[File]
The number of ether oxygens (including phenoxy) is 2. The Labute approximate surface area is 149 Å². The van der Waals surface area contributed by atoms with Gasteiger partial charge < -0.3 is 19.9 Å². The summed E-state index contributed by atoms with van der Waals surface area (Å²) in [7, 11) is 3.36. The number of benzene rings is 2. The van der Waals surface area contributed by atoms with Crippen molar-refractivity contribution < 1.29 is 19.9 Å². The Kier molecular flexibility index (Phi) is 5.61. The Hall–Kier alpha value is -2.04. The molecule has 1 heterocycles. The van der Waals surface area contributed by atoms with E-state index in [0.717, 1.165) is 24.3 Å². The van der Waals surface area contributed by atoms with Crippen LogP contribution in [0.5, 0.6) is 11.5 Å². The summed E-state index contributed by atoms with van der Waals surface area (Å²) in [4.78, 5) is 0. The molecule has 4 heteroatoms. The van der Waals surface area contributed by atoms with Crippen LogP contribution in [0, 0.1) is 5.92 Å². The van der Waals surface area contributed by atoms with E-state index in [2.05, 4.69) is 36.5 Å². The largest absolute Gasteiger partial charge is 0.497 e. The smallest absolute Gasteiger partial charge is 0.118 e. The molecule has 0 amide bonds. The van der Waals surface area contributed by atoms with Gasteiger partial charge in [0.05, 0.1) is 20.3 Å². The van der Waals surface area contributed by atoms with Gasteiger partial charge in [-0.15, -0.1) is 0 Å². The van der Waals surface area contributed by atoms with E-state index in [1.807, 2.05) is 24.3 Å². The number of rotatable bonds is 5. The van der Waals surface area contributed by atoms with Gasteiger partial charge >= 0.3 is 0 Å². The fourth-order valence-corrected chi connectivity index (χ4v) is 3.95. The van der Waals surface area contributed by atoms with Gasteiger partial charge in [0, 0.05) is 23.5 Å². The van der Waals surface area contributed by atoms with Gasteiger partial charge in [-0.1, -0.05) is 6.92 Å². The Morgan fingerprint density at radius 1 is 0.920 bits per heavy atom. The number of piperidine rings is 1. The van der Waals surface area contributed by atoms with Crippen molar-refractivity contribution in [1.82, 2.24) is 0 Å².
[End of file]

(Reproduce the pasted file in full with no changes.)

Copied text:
The number of ether oxygens (including phenoxy) is 2. The Labute approximate surface area is 149 Å². The van der Waals surface area contributed by atoms with Gasteiger partial charge < -0.3 is 19.9 Å². The summed E-state index contributed by atoms with van der Waals surface area (Å²) in [7, 11) is 3.36. The number of benzene rings is 2. The van der Waals surface area contributed by atoms with Crippen molar-refractivity contribution < 1.29 is 19.9 Å². The Kier molecular flexibility index (Phi) is 5.61. The Hall–Kier alpha value is -2.04. The molecule has 1 heterocycles. The van der Waals surface area contributed by atoms with E-state index in [0.717, 1.165) is 24.3 Å². The van der Waals surface area contributed by atoms with Crippen LogP contribution in [0.5, 0.6) is 11.5 Å². The summed E-state index contributed by atoms with van der Waals surface area (Å²) in [4.78, 5) is 0. The molecule has 4 heteroatoms. The van der Waals surface area contributed by atoms with Crippen LogP contribution in [0, 0.1) is 5.92 Å². The van der Waals surface area contributed by atoms with E-state index in [2.05, 4.69) is 36.5 Å². The largest absolute Gasteiger partial charge is 0.497 e. The smallest absolute Gasteiger partial charge is 0.118 e. The molecule has 0 amide bonds. The van der Waals surface area contributed by atoms with Gasteiger partial charge in [0.05, 0.1) is 20.3 Å². The van der Waals surface area contributed by atoms with Gasteiger partial charge in [-0.15, -0.1) is 0 Å². The van der Waals surface area contributed by atoms with E-state index in [1.807, 2.05) is 24.3 Å². The number of rotatable bonds is 5. The van der Waals surface area contributed by atoms with Gasteiger partial charge >= 0.3 is 0 Å². The fourth-order valence-corrected chi connectivity index (χ4v) is 3.95. The van der Waals surface area contributed by atoms with Gasteiger partial charge in [0, 0.05) is 23.5 Å². The van der Waals surface area contributed by atoms with Gasteiger partial charge in [-0.1, -0.05) is 6.92 Å². The Morgan fingerprint density at radius 1 is 0.920 bits per heavy atom. The number of piperidine rings is 1. The van der Waals surface area contributed by atoms with Crippen molar-refractivity contribution in [1.82, 2.24) is 0 Å².